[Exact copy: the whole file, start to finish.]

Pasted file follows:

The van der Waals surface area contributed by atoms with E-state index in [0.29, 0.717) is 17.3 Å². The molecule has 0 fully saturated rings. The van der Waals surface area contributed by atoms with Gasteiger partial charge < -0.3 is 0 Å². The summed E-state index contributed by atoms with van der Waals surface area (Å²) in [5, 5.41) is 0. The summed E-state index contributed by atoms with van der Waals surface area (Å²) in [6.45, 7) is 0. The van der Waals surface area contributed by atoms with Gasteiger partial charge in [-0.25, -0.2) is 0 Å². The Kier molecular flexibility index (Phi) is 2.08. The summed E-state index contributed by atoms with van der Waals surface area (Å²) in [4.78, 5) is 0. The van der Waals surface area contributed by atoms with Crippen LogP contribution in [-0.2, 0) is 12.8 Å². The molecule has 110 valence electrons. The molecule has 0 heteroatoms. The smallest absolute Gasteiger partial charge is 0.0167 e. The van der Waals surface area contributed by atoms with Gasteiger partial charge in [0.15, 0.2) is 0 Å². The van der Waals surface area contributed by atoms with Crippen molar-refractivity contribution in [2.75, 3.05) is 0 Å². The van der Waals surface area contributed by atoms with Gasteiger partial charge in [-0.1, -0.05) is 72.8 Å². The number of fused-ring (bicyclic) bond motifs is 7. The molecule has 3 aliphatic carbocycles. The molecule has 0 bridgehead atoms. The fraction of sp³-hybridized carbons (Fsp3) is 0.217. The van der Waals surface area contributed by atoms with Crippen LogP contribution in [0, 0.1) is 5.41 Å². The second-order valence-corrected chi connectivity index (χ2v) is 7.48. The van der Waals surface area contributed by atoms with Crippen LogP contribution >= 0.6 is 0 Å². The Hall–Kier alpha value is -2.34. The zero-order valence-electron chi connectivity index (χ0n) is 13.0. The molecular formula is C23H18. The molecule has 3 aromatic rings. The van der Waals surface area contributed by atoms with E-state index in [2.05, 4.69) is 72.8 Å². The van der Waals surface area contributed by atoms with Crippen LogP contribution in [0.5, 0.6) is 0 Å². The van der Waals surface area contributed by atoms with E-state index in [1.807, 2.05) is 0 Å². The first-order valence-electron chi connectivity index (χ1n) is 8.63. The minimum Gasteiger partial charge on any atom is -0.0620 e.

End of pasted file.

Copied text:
The van der Waals surface area contributed by atoms with E-state index in [0.29, 0.717) is 17.3 Å². The molecule has 0 fully saturated rings. The van der Waals surface area contributed by atoms with Gasteiger partial charge < -0.3 is 0 Å². The summed E-state index contributed by atoms with van der Waals surface area (Å²) in [5, 5.41) is 0. The summed E-state index contributed by atoms with van der Waals surface area (Å²) in [6.45, 7) is 0. The van der Waals surface area contributed by atoms with Gasteiger partial charge in [-0.25, -0.2) is 0 Å². The Kier molecular flexibility index (Phi) is 2.08. The summed E-state index contributed by atoms with van der Waals surface area (Å²) in [4.78, 5) is 0. The van der Waals surface area contributed by atoms with Crippen LogP contribution in [-0.2, 0) is 12.8 Å². The molecule has 110 valence electrons. The molecule has 0 heteroatoms. The smallest absolute Gasteiger partial charge is 0.0167 e. The van der Waals surface area contributed by atoms with Gasteiger partial charge in [0.15, 0.2) is 0 Å². The van der Waals surface area contributed by atoms with Crippen molar-refractivity contribution in [2.75, 3.05) is 0 Å². The van der Waals surface area contributed by atoms with Gasteiger partial charge in [-0.1, -0.05) is 72.8 Å². The number of fused-ring (bicyclic) bond motifs is 7. The molecule has 3 aliphatic carbocycles. The molecule has 0 bridgehead atoms. The fraction of sp³-hybridized carbons (Fsp3) is 0.217. The van der Waals surface area contributed by atoms with Crippen LogP contribution in [0, 0.1) is 5.41 Å². The second-order valence-corrected chi connectivity index (χ2v) is 7.48. The van der Waals surface area contributed by atoms with Crippen LogP contribution >= 0.6 is 0 Å². The Hall–Kier alpha value is -2.34. The zero-order valence-electron chi connectivity index (χ0n) is 13.0. The molecular formula is C23H18. The molecule has 3 aromatic rings. The van der Waals surface area contributed by atoms with E-state index in [2.05, 4.69) is 72.8 Å². The van der Waals surface area contributed by atoms with Crippen LogP contribution in [0.5, 0.6) is 0 Å². The van der Waals surface area contributed by atoms with E-state index in [1.807, 2.05) is 0 Å². The first-order valence-electron chi connectivity index (χ1n) is 8.63. The minimum Gasteiger partial charge on any atom is -0.0620 e.